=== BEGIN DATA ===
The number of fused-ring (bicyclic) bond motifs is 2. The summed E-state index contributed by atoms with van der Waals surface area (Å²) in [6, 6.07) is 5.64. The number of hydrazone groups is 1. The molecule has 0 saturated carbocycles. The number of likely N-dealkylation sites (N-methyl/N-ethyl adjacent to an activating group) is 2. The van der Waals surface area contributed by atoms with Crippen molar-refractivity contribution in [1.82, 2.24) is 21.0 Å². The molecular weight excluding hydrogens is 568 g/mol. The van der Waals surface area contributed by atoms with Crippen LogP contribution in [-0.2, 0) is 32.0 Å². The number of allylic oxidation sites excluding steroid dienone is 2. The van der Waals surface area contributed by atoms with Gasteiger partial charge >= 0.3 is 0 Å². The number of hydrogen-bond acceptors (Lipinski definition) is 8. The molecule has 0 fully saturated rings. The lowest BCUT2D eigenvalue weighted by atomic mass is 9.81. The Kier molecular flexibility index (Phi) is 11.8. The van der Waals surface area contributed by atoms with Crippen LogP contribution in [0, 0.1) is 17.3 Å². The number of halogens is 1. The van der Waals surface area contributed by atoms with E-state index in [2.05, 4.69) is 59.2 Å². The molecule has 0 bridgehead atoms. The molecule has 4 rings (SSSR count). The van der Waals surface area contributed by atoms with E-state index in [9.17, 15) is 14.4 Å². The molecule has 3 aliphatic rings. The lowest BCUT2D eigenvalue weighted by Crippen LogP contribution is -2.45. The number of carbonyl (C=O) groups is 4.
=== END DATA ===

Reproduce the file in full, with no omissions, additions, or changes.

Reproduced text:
The number of fused-ring (bicyclic) bond motifs is 2. The summed E-state index contributed by atoms with van der Waals surface area (Å²) in [6, 6.07) is 5.64. The number of hydrazone groups is 1. The molecule has 0 saturated carbocycles. The number of likely N-dealkylation sites (N-methyl/N-ethyl adjacent to an activating group) is 2. The van der Waals surface area contributed by atoms with Crippen molar-refractivity contribution in [1.82, 2.24) is 21.0 Å². The molecular weight excluding hydrogens is 568 g/mol. The van der Waals surface area contributed by atoms with Crippen LogP contribution in [-0.2, 0) is 32.0 Å². The number of allylic oxidation sites excluding steroid dienone is 2. The van der Waals surface area contributed by atoms with Gasteiger partial charge >= 0.3 is 0 Å². The number of hydrogen-bond acceptors (Lipinski definition) is 8. The molecule has 0 fully saturated rings. The lowest BCUT2D eigenvalue weighted by atomic mass is 9.81. The Kier molecular flexibility index (Phi) is 11.8. The van der Waals surface area contributed by atoms with Crippen LogP contribution in [0, 0.1) is 17.3 Å². The number of halogens is 1. The van der Waals surface area contributed by atoms with E-state index in [2.05, 4.69) is 59.2 Å². The molecule has 0 bridgehead atoms. The molecule has 4 rings (SSSR count). The van der Waals surface area contributed by atoms with E-state index in [9.17, 15) is 14.4 Å². The molecule has 3 aliphatic rings. The lowest BCUT2D eigenvalue weighted by Crippen LogP contribution is -2.45. The number of carbonyl (C=O) groups is 4.